Recovery for Partners of Sex Addicts

Posted on June 4th, 2015

Recovery for Partners of Sex AddictsUnderstanding and working through the stages of recovery, from crisis to growth, can lead couple to a future of wisdom and strength.

Kim still wonders how she could have been so clueless. Her husband’s cheating had been going on for four solid years—two of them while married, the other two while dating—before she began to put things together. At first she thought maybe she was just going a little crazy. He’d always stayed up late on the computer and had spent a lot of time checking and sending messages on his phone, but his job had required these things. She was being paranoid. But he’d grown even more detached, careless. She needed to use his laptop one morning because hers had crashed; that’s when she saw the IM:

krista21: Hey, sexy. I dreamed about u last night.

Her world changed after that. She became her own investigator, judge and jury. She could not believe the things she discovered, but she knew what they meant: her marriage had been a lie. Her husband surely had not loved her. There was the crush of discovery, the shock of confrontation, her husband’s begging, pleading, and then the terrible fights. Brad swore he loved only her and that he simply couldn’t control himself; that he needed help.

“You’re right about that,” she spat.

They teetered on the verge of divorce. Their counselor recommended treatment for Brad, for sex addiction. In the beginning, Kim was disgusted, bitter. She rolled her eyes. But treatment had been recommended for her, too, and what the hell, she thought? She didn’t have anything more to lose. She went. In her first COSA meeting (codependents of sex addicts), she felt uncomfortable and uncertain, but the readings began to sink in. The behaviors being discussed described her, and they offered practical steps for healing, for change. She kept going. There was still anger, sure, and grief and confusion, but afterward, a sense of calm, clarity. Kim says she’s a new person today.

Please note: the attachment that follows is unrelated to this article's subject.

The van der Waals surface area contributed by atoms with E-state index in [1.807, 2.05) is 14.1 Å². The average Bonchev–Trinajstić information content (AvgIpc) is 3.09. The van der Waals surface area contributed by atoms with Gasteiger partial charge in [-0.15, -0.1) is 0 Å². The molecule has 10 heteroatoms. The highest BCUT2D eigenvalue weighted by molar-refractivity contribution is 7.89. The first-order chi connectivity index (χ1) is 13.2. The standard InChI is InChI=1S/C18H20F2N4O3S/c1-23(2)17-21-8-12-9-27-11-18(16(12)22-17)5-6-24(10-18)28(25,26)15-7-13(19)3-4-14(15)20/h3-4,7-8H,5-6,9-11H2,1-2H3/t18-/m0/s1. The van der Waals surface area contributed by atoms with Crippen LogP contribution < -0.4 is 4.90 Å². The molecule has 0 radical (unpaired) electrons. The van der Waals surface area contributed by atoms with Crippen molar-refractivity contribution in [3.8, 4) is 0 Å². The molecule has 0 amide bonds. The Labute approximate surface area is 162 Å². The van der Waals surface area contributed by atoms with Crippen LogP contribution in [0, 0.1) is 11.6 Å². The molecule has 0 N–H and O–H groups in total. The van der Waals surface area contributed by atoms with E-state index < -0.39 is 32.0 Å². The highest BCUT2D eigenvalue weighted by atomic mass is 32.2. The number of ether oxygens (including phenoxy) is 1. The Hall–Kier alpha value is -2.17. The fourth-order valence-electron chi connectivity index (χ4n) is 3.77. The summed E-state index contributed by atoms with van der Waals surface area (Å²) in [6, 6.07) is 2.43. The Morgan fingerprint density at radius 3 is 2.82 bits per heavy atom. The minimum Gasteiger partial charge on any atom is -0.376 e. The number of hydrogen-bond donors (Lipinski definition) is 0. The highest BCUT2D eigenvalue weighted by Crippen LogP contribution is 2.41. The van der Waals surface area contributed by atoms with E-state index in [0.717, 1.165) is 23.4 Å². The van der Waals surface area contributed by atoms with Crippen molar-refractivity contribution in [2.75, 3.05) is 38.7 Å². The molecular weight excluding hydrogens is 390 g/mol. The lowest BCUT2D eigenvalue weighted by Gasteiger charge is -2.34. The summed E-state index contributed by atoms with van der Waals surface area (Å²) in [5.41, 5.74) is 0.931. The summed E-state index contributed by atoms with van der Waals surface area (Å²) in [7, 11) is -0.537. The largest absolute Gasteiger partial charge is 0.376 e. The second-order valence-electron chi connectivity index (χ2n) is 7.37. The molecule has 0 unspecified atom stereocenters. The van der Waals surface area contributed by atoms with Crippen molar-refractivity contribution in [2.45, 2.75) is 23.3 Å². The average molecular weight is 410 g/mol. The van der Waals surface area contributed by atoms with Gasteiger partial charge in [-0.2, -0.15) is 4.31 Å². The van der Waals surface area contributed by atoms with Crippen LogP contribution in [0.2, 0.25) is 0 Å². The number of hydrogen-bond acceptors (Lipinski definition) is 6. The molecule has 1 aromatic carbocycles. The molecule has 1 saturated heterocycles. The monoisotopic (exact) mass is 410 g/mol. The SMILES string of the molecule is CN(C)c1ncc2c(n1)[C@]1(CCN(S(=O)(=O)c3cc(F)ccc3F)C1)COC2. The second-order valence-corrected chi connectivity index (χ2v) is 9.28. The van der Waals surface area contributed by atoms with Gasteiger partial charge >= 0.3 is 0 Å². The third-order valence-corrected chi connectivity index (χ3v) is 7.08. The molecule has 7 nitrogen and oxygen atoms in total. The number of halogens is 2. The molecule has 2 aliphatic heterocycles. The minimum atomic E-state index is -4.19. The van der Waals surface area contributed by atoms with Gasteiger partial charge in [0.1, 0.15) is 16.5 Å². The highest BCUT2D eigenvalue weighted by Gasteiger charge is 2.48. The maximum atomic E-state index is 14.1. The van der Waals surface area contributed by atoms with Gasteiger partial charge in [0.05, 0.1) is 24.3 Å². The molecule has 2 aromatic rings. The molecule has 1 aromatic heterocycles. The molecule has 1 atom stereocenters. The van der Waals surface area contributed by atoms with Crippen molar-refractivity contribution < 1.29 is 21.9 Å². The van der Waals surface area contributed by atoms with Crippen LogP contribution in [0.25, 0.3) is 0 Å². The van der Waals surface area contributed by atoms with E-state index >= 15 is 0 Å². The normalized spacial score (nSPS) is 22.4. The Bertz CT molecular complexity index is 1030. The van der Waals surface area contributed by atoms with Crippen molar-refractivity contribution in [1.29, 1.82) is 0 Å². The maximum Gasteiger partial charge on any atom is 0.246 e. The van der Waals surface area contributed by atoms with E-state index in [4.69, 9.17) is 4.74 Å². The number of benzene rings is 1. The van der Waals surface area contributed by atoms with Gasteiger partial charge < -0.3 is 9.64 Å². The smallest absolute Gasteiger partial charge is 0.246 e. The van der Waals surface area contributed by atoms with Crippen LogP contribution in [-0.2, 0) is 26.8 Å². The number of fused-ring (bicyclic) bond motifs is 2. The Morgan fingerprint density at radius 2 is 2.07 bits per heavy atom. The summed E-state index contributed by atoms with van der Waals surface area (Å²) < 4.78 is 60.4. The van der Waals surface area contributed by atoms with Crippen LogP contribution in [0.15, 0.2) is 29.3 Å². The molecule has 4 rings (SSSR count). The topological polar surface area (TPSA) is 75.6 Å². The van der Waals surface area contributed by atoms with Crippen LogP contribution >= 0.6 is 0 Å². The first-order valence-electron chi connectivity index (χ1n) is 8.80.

Stages of Recovery for Partners of Sex Addicts

As with any other person who’s undergone a painful experience, an individual who has discovered his or her partner’s sex addiction is likely to go through stages of grief. These stages usually maintain a pattern, which is useful because it lets partners know they are not alone.

Dr. Stefanie Carnes, certified sex therapist and author (and daughter of international sex addiction expert Dr. Patrick Carnes), defined through her research the six identifiable stages of recovery for sex addicts’ partners. They are:

  1. Developing/pre-discovery
  2. Crisis/decision/information-gathering
  3. Shock
  4. Grief/ambivalence
  5. Repair
  6. Growth

Stages of Recovery for Sex Addicts’ Partners

The first stage, developing/pre-discovery, occurs before the partner is aware of the addict’s behaviors. When the partner brings up concerns in areas such as intimacy, parenting or finances, the addict denies a problem and may blame the partner. The addict does not address her or his addiction or acknowledge its role in the relationship’s breakdown (if she or he is even aware).

The second stage, crisis/decision/information-gathering, occurs when a partner first discovers the acting-out behaviors. Partners may begin searching for more evidence, probing and questioning the addict or attempting to micromanage the addict’s whereabouts and behaviors. With the second stage, the partner may begin to reach for resources, such as attending COSA or S-Anon groups.

The third stage is shock. This stage involves powerful feelings that may come in cycles: anger, resentment and despair, followed by numbness and avoidance. When the shock surfaces, it is wise to have support—a group of fellow partners, a therapist or empathetic friends on hand to lend a shoulder

Grief and ambivalence, the fourth stage, naturally follows after the emotional chaos of the previous stages. The partner begins to look inward more, grieving the things she or he has lost. Focus is less on the addict’s past behavior and more on the self and on healing.

In the fifth stage, repair, the partner has learned to erect boundaries and has successfully maintained them. She or he has grieved and is moving on with lessons learned. Self-care is the new order of the day. If the partner remains with the addict, it will be because both have committed to recovery. These can become quite happy and fulfilling relationships.

The final stage, growth, takes the partner into a future with wisdom and strength. The partner is no longer a victim, but a resilient survivor capable of being an equal partner.

From shame & pain to resilience & joy.

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